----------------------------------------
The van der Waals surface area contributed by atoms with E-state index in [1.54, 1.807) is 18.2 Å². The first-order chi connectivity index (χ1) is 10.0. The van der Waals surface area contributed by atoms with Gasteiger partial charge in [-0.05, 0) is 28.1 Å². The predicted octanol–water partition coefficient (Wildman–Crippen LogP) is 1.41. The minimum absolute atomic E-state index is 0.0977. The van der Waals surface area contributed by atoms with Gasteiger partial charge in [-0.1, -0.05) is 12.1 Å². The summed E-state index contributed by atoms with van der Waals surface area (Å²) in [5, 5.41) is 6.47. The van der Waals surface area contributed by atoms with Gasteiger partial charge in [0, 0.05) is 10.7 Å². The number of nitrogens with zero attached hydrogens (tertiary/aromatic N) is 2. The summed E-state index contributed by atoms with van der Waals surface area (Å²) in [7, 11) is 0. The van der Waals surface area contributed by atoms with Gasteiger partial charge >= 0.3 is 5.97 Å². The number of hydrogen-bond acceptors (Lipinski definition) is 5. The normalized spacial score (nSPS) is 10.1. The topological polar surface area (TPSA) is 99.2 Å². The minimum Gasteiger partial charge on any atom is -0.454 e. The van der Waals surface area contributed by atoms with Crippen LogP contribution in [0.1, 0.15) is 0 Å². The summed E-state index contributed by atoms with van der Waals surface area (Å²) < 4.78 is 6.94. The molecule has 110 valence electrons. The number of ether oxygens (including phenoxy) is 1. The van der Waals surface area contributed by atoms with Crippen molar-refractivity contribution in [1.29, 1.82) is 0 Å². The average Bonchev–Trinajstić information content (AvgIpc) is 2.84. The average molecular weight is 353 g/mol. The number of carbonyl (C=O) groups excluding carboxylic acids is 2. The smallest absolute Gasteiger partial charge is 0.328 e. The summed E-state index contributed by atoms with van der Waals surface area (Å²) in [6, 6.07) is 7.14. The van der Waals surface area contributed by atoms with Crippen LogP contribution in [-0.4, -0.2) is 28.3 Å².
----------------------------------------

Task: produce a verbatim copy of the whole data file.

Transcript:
The van der Waals surface area contributed by atoms with E-state index in [1.54, 1.807) is 18.2 Å². The first-order chi connectivity index (χ1) is 10.0. The van der Waals surface area contributed by atoms with Gasteiger partial charge in [-0.05, 0) is 28.1 Å². The predicted octanol–water partition coefficient (Wildman–Crippen LogP) is 1.41. The minimum absolute atomic E-state index is 0.0977. The van der Waals surface area contributed by atoms with Gasteiger partial charge in [-0.1, -0.05) is 12.1 Å². The summed E-state index contributed by atoms with van der Waals surface area (Å²) in [5, 5.41) is 6.47. The van der Waals surface area contributed by atoms with Gasteiger partial charge in [0, 0.05) is 10.7 Å². The number of nitrogens with zero attached hydrogens (tertiary/aromatic N) is 2. The summed E-state index contributed by atoms with van der Waals surface area (Å²) in [7, 11) is 0. The van der Waals surface area contributed by atoms with Gasteiger partial charge >= 0.3 is 5.97 Å². The number of hydrogen-bond acceptors (Lipinski definition) is 5. The normalized spacial score (nSPS) is 10.1. The topological polar surface area (TPSA) is 99.2 Å². The minimum Gasteiger partial charge on any atom is -0.454 e. The van der Waals surface area contributed by atoms with Crippen LogP contribution in [0.1, 0.15) is 0 Å². The summed E-state index contributed by atoms with van der Waals surface area (Å²) < 4.78 is 6.94. The molecule has 110 valence electrons. The number of ether oxygens (including phenoxy) is 1. The van der Waals surface area contributed by atoms with Crippen molar-refractivity contribution in [1.29, 1.82) is 0 Å². The average Bonchev–Trinajstić information content (AvgIpc) is 2.84. The average molecular weight is 353 g/mol. The number of carbonyl (C=O) groups excluding carboxylic acids is 2. The smallest absolute Gasteiger partial charge is 0.328 e. The summed E-state index contributed by atoms with van der Waals surface area (Å²) in [6, 6.07) is 7.14. The van der Waals surface area contributed by atoms with Crippen LogP contribution in [-0.4, -0.2) is 28.3 Å².